Wednesday, January 25, 2006

The River-Merchant's Wife: A Letter

by Rikahu, translated by Ezra Pound

While my hair was still cut straight across my forehead
Played I about the front gate, pulling flowers.
You came by on bamboo stilts, playing horse,
You walked about my seat, playing with blue plums.
And we went on living in the village of Chokan:
Two small people, without dislike or suspicion.

At fourteen I married My Lord you,
I never laughed, being bashful.
Lowering my head, I looked at the wall.
Called to, a thousand times, I never looked back.

At fifteen I stopped scowling,
I desired my dust to be mingled with yours
Forever and forever and forever.
Why should I climb the look out?

At sixteen you departed,
You went into far Ku-to-yen, by the river of swirling eddies,
And you have been gone five months.
The monkeys make sorrowful noises overhead.

You dragged your feet when you went out.
By the gate now, the moss is grown, the different mosses,
Too deep to clear them away!
The leaves fall early in autumn, in wind.
The paired butterflies are already yellow with August
Over the grass in the West garden;
They hurt me. I grow older.
If you are coming down through the narrows of the river Kiang,
Please let me know beforehand,
And I will come out to meet you
As far as Cho-fu-Sa.

* * *

I have to pacify my normally anti-modernist sentiments by assuring them that this is actually an old Chinese poem. But I really don't know how much of it is Pound's interpretation.

The amazing thing about this poem is the imagery. Each image is sharp and bright, and lends itself to the meaning.

In the first stanza, the speaker and her future husband are only children. They have nothing against each other. But when he becomes her husband, her Lord, she becomes bashful. She doesn't want to obey this new master in her life. Yet as she grows older, she grows into love with him, and loses her desire to "climb the lookout," which I interpret as her desire to be part of a larger world, outside her home with her husband. And, pace modern feminists, this isn't a bad thing: she doesn't care to go far from home because she loves her home.

He goes away on a journey while she is still young. Five months is a long time at sixteen. Her husband loves her too; he did not want to go away from her. Now he has been gone so long the grass grows over the gate where she longs for him to enter. The "paired butterflies" hurt her because she is reminded that she cannot be with the other half of her own pair. She grows older, because she is still a child. There is a part of her growing up with him that he will miss. She also grows older through sorrow, as sorrow makes one grow. At the end, she shows her willingness to meet him again, even if it takes a long journey.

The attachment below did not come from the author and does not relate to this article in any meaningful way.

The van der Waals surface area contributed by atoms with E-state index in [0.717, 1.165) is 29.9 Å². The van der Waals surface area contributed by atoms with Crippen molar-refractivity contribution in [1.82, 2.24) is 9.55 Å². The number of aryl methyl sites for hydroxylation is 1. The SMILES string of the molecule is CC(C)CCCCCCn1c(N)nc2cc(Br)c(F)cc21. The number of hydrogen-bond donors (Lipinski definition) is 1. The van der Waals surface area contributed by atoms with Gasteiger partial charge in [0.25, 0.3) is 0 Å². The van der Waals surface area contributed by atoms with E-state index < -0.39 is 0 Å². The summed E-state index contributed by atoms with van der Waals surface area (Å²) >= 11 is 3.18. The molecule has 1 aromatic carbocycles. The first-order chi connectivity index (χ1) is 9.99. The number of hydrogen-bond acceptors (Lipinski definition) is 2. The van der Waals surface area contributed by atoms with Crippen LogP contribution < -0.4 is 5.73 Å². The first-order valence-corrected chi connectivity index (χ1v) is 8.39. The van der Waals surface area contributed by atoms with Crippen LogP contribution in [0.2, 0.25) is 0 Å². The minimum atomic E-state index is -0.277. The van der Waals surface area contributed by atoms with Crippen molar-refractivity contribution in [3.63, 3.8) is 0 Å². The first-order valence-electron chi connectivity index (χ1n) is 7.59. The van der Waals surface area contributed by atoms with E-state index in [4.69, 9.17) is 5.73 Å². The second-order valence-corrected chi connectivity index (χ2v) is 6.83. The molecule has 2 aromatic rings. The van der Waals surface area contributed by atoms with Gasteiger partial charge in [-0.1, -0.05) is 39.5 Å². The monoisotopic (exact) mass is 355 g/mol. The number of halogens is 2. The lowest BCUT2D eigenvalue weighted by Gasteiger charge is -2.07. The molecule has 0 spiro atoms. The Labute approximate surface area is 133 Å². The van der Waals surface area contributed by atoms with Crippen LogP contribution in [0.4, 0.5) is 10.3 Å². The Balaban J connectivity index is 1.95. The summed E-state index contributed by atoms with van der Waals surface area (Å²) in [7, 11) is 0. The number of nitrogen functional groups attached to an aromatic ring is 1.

Never in the poem does the speaker say "I began to love you" or "I miss you now." Yet it is implied throughout, so heavily that one feels it all around without feeling it is too explicit. This would be an example of a poem that does not say directly what it means, and yet is not at all unclear.

Credit and gratitude are due Leah of A Magic Light for giving me the idea of posting this poem.


Leah said...

Thanks for the link. I enjoyed reading your analysis.

This poem is one I just don't get tired of no matter how often I read it. Those last four lines are amazing to me- so matter of fact on the face of it and yet, in their own way, as charged with love as any of Shakespeare's sonnets.

I see we both enjoy reading the letters of the Browning's as well. I especially like the ones Elizabeth Browning wrote. Her personality comes through so well and she seems so nice.

Sheila said...

Yes -- I would have loved to meet her. She seems such a sweet person.

Anonymous said...

do you know what some of the literary devices that she uses?

Anonymous said...

Um, isn't it "you went far into Ku-to-yen" and not "you went into fat Ku-to-yen"?

Sheila said...

Fixing it -- thanks!

Anonymous said...

no it was '' You went into far Ku-to-yen,...'' ( I have it in the Poetry:a Pocket of Anthology book)